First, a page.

Monday, December 29, 2008

An apsidal building

We shall start this post and apologise in advance for vagueness in the details. This structure was discovered in 1934 and reported by William Campbell in the writeup in the AJA of Jan-March 1936. Our task now will be to find if this ever advanced to any more examination of became one of those projects mouldering in the basement in Princeton.

Here are his comments:

"In the northeast section of the ancient city, not far from the Gate of Saint Paul, the excavation of another large monument was begun. The work was hampered by seepage from springs along the foot of Mount Stauris nearby, but we succeeded in reaching the floor level of the original building in the area explored. This is in an apse with a square exterior constructed of large, finely dressed blocks of native limestone, set dry without clamps; behind it is a pavement of heavy slabs of limestone. The rebuilding of the superstructure and the stratification above the remains gave an unusually clear history of the site from the early Empire through the Middle Ages. There are evidences of minor repairs throughout the Imperial period and of a very severe destruction, probably caused by the earthquake of 526; and of a later reconstruction, both in brick work and in masonry, characteristic of the reign of Justinian. Soon afterward a great holocaust left the place a ruin for all time, and one may ascribe this fire to the invasion of Chosroes, who put the city to fire and sword. In the Middle Ages the apse was used as a pottery kiln for glazed ware, and finally the district became cultivated land."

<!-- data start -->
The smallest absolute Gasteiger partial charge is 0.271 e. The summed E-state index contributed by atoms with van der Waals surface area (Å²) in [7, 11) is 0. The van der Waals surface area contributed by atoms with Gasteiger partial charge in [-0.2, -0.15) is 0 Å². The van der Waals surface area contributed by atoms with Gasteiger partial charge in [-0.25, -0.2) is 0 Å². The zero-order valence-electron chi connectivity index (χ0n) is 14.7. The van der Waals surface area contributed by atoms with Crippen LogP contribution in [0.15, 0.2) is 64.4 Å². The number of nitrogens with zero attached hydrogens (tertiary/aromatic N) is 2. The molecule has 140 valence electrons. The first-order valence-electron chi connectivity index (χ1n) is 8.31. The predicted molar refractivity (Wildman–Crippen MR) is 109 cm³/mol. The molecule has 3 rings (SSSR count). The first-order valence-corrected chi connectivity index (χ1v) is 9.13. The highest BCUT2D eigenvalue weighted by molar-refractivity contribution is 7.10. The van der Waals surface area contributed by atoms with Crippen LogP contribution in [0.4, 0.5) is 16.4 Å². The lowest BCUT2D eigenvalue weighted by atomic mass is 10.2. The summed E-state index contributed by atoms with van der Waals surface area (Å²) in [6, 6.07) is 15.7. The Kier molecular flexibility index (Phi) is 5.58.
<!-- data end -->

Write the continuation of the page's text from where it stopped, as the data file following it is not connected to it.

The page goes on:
This sounds rather like the building that Hugh Kennedy links to the "imperial" baths (F).

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